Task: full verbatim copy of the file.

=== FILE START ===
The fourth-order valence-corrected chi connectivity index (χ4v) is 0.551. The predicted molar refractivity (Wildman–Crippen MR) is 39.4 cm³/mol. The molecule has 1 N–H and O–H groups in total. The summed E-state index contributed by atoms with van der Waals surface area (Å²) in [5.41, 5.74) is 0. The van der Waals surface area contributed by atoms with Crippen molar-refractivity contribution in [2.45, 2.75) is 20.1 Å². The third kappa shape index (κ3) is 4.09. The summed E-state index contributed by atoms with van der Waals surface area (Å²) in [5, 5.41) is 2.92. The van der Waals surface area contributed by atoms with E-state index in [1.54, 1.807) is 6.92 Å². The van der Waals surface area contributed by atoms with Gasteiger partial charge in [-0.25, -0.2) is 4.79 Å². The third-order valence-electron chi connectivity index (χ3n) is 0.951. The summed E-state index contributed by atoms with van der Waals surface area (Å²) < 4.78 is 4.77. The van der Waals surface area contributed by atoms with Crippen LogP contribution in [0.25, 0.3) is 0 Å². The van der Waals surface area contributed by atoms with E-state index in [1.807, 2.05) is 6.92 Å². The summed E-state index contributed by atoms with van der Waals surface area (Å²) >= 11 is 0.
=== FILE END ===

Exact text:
The fourth-order valence-corrected chi connectivity index (χ4v) is 0.551. The predicted molar refractivity (Wildman–Crippen MR) is 39.4 cm³/mol. The molecule has 1 N–H and O–H groups in total. The summed E-state index contributed by atoms with van der Waals surface area (Å²) in [5.41, 5.74) is 0. The van der Waals surface area contributed by atoms with Crippen molar-refractivity contribution in [2.45, 2.75) is 20.1 Å². The third kappa shape index (κ3) is 4.09. The summed E-state index contributed by atoms with van der Waals surface area (Å²) in [5, 5.41) is 2.92. The van der Waals surface area contributed by atoms with E-state index in [1.54, 1.807) is 6.92 Å². The van der Waals surface area contributed by atoms with Gasteiger partial charge in [-0.25, -0.2) is 4.79 Å². The third-order valence-electron chi connectivity index (χ3n) is 0.951. The summed E-state index contributed by atoms with van der Waals surface area (Å²) < 4.78 is 4.77. The van der Waals surface area contributed by atoms with Crippen LogP contribution in [0.25, 0.3) is 0 Å². The van der Waals surface area contributed by atoms with E-state index in [1.807, 2.05) is 6.92 Å². The summed E-state index contributed by atoms with van der Waals surface area (Å²) >= 11 is 0.